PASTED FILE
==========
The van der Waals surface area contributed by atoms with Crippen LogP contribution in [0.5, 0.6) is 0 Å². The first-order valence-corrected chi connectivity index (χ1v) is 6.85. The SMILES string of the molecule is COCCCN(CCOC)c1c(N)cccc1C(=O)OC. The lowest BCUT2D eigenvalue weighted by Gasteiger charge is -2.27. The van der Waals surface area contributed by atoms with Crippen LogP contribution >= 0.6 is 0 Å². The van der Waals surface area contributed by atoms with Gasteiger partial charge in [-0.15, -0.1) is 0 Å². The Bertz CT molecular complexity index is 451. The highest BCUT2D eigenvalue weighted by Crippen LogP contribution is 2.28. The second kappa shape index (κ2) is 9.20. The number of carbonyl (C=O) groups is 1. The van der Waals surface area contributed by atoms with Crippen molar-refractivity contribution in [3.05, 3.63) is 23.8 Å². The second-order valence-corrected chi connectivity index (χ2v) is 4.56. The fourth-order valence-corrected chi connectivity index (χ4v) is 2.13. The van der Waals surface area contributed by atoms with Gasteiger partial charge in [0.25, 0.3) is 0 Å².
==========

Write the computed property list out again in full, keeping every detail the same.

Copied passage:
The van der Waals surface area contributed by atoms with Crippen LogP contribution in [0.5, 0.6) is 0 Å². The first-order valence-corrected chi connectivity index (χ1v) is 6.85. The SMILES string of the molecule is COCCCN(CCOC)c1c(N)cccc1C(=O)OC. The lowest BCUT2D eigenvalue weighted by Gasteiger charge is -2.27. The van der Waals surface area contributed by atoms with Crippen LogP contribution >= 0.6 is 0 Å². The van der Waals surface area contributed by atoms with Gasteiger partial charge in [-0.15, -0.1) is 0 Å². The Bertz CT molecular complexity index is 451. The highest BCUT2D eigenvalue weighted by Crippen LogP contribution is 2.28. The second kappa shape index (κ2) is 9.20. The number of carbonyl (C=O) groups is 1. The van der Waals surface area contributed by atoms with Crippen molar-refractivity contribution in [3.05, 3.63) is 23.8 Å². The second-order valence-corrected chi connectivity index (χ2v) is 4.56. The fourth-order valence-corrected chi connectivity index (χ4v) is 2.13. The van der Waals surface area contributed by atoms with Gasteiger partial charge in [0.25, 0.3) is 0 Å².